Appleton's Cyclopedia of American Biography, edited by James
Grant Wilson, John Fiske and Stanley L. Klos. Six volumes, New York: D. Appleton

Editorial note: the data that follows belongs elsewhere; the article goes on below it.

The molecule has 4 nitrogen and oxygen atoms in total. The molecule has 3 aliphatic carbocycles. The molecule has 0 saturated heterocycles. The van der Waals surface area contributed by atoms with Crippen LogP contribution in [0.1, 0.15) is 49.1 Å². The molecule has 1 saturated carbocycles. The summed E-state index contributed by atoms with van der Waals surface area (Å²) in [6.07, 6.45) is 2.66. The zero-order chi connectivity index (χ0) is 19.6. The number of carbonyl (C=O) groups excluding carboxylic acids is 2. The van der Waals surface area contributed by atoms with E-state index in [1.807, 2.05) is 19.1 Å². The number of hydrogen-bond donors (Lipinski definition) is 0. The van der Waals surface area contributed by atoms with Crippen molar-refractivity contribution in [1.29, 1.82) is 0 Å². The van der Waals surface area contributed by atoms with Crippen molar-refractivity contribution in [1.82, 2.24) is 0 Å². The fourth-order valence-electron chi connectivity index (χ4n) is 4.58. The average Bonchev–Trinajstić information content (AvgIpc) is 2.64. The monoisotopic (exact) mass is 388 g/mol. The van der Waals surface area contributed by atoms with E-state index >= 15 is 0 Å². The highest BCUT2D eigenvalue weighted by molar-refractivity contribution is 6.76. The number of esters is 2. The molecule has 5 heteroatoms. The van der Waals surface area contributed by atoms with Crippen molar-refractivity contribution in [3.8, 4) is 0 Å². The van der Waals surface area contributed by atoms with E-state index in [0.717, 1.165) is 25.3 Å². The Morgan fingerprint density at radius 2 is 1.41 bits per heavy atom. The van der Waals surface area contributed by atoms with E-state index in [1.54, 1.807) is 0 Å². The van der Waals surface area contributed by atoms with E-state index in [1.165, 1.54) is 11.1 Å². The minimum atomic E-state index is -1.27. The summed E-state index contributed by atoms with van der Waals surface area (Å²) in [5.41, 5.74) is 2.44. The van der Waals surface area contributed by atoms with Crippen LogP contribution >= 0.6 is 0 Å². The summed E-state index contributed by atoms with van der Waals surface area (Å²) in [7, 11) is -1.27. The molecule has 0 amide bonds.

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SAWTELLE, Charles Greene, soldier, born in Norridgewock, Maine, 10 May, 1834. His father, Cullen Sawtelle, was a member of congress in 1845-'7 and 1849-'51. After graduation at the United States military academy in 1854, he served in quelling Kansas border disturbances, in the Utah expedition in 1858, and on garrison duty in California in 1859-'60. On 17 May, 1861, he became captain of the staff and assistant quartermaster. He superintended the forwarding of troops and supplies for the Army of the Potomac until 17 August, 1862, and the embarkation during the Maryland campaign. He was chief quartermaster of the 2d corps in the Rappahannock campaign, and engaged on General Stoneman's raid toward Richmond in May, 1863. From 21 June till 6 August, 1863, he was assistant chief quartermaster of the Army of the Potomac, and forwarded supplies from Washington and Alexandria, Virginia, for the Pennsylvania campaign, he was chief quartermaster of the cavalry bureau in Washington from 6 August, 1863, till 15 February, 1,864, and then was transferred to Brownsville, Texas, and was in charge of the transports and supplies for General Nathaniel P. Banks's army on its return from Red river, which he met at Atchafalaya. He constructed a bridge of 900 feet across the river, using 21 steamers as pontoons. Frown 19 Nay till 6 June, 1864, he was in charge of steam transportation in the Department of the Gulf, and was chief quartermaster in the military division of west Mississippi, from 6 June, 1864, in 2 July, 1865. He received the brevets of major, lieutenant-colonel, colonel, and brigadier-general. United States army, on 13 March, 1865. In 1881 he attained the rank of lieutenant-colonel, and has since served in the quartermaster's departments of the Columbia and of the South, and of the military divisions of the Atlantic and of the East, and ix now (1888) in the quartermaster's department in Washington, D. C.
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